Personally, I'd use Slam Toolbox, but I'm also horribly biased. I see you're working with a Hokuyo, that was my main platform for development for that project so I'd expect good out of the box results. Other options are Hector, Karto, and Cartographer (though abandoned), and LAMA.

I want to create a 2D map, but avoid obstacles using the full 3D lidar data (exactly like the video on the navigation stack home page: https://wiki.ros.org/navigation). Using the navigation stack with gmapping, and amcl will I be able to reach this objective?

Yes. The 2D lidar will be used for localization and mapping, The "3D" sweeping lidar points can be used for collision avoidance in the costmaps.

Can you please recommend package combinations that will allow the robot to build a 2D map, localize in the map, and navigate to points on the map while avoiding obstacles using the full horizontal 3D lidar data?

The generic toolset will do this fine. The "3D" steeping lidar is essentially just a pointcloud generator which the Voxel Layer (or STVL) can handle.

Personally, I wouldn't go for the sweeping 2D lidar anymore, depth cameras are ubiquitous and cheap. But since you have it, you should use it since those are $. In the future though, look at the Orbbec or Realsense cameras. They're about ~$200 and mechanically simplier. Its an either-or situation, so no need to go down this route right now since you already have the sweeping lidar.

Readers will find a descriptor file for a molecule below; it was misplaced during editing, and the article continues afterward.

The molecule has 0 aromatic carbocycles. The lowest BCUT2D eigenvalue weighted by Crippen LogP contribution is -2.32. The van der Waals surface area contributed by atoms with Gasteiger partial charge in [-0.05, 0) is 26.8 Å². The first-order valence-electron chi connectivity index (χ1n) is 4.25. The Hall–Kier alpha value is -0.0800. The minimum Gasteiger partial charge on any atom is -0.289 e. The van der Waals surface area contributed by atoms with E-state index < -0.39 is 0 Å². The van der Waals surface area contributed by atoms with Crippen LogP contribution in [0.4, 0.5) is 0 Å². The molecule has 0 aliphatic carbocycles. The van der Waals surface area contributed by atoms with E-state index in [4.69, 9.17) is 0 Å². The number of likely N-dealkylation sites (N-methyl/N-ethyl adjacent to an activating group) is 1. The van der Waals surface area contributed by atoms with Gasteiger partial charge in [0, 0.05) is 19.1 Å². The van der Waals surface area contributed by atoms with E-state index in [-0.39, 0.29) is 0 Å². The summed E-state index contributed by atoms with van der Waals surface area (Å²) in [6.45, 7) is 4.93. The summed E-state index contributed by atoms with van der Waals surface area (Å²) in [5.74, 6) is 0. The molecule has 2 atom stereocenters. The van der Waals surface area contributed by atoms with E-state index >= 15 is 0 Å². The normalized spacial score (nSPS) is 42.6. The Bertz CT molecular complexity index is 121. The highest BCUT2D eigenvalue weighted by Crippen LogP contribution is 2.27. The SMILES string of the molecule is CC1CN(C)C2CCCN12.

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Just my 2 cents about the realsense D435i camera. It is an engineering marvel for a cheap price of ~\$200, and the quality is pretty good. However, there are many nitty gritty issues that make it difficult to rely on the realsense 100%, many of them stemming from its ros driver. Until very recently (March 2020), ubuntu kernel 5.0 support was unavailable without manual patches. Even with the manual patch or using older kernels, this was a huge source of bugs. IMU values went haywire (only noticeable in prolonged testing), the ros driver node can randomly die after 10-20mins. The amount of data being pumped by the realsense over USB3 also poses some difficulties as it is a very dense pointcloud. This was verified with other DARPA subt challengers I met during the Urban Circuit in Feb 2020, and some of the competitiors I talked to mentioned some of ...(more)

( 2020-05-04 00:22:18 -0500 )edit

I have plenty of my own issues with the realsense camera, but not really what this topic is about. Lets try to keep this on topic. Its OK for what it is, and I mention those 2 makers as just examples of depth cameras to consider for about the same pricepoint.

To your comment, don't expect to just wait out the driver for stability. You'll be waiting forever. Make the changes yourself and upstream them.

( 2020-05-04 01:17:50 -0500 )edit